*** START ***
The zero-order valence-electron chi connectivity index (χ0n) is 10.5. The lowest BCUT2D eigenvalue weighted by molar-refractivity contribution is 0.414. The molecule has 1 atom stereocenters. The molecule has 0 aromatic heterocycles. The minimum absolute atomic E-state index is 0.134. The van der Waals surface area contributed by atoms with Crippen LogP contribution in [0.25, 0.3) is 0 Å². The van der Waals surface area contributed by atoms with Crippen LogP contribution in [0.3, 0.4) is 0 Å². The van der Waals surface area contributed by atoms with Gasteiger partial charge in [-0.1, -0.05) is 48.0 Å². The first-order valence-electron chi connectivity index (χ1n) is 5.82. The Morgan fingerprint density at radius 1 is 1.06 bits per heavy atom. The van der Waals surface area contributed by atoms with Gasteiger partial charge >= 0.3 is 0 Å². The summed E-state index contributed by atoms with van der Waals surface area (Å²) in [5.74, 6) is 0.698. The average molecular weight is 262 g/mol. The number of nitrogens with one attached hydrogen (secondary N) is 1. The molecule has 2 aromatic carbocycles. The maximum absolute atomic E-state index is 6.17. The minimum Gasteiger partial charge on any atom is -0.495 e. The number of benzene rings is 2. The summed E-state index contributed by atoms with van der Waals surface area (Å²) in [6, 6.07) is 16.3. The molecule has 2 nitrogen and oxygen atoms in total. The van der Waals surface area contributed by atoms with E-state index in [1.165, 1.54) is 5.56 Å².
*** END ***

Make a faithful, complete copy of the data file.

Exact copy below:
The zero-order valence-electron chi connectivity index (χ0n) is 10.5. The lowest BCUT2D eigenvalue weighted by molar-refractivity contribution is 0.414. The molecule has 1 atom stereocenters. The molecule has 0 aromatic heterocycles. The minimum absolute atomic E-state index is 0.134. The van der Waals surface area contributed by atoms with Crippen LogP contribution in [0.25, 0.3) is 0 Å². The van der Waals surface area contributed by atoms with Crippen LogP contribution in [0.3, 0.4) is 0 Å². The van der Waals surface area contributed by atoms with Gasteiger partial charge in [-0.1, -0.05) is 48.0 Å². The first-order valence-electron chi connectivity index (χ1n) is 5.82. The Morgan fingerprint density at radius 1 is 1.06 bits per heavy atom. The van der Waals surface area contributed by atoms with Gasteiger partial charge >= 0.3 is 0 Å². The summed E-state index contributed by atoms with van der Waals surface area (Å²) in [5.74, 6) is 0.698. The average molecular weight is 262 g/mol. The number of nitrogens with one attached hydrogen (secondary N) is 1. The molecule has 2 aromatic carbocycles. The maximum absolute atomic E-state index is 6.17. The minimum Gasteiger partial charge on any atom is -0.495 e. The number of benzene rings is 2. The summed E-state index contributed by atoms with van der Waals surface area (Å²) in [6, 6.07) is 16.3. The molecule has 2 nitrogen and oxygen atoms in total. The van der Waals surface area contributed by atoms with E-state index in [1.165, 1.54) is 5.56 Å².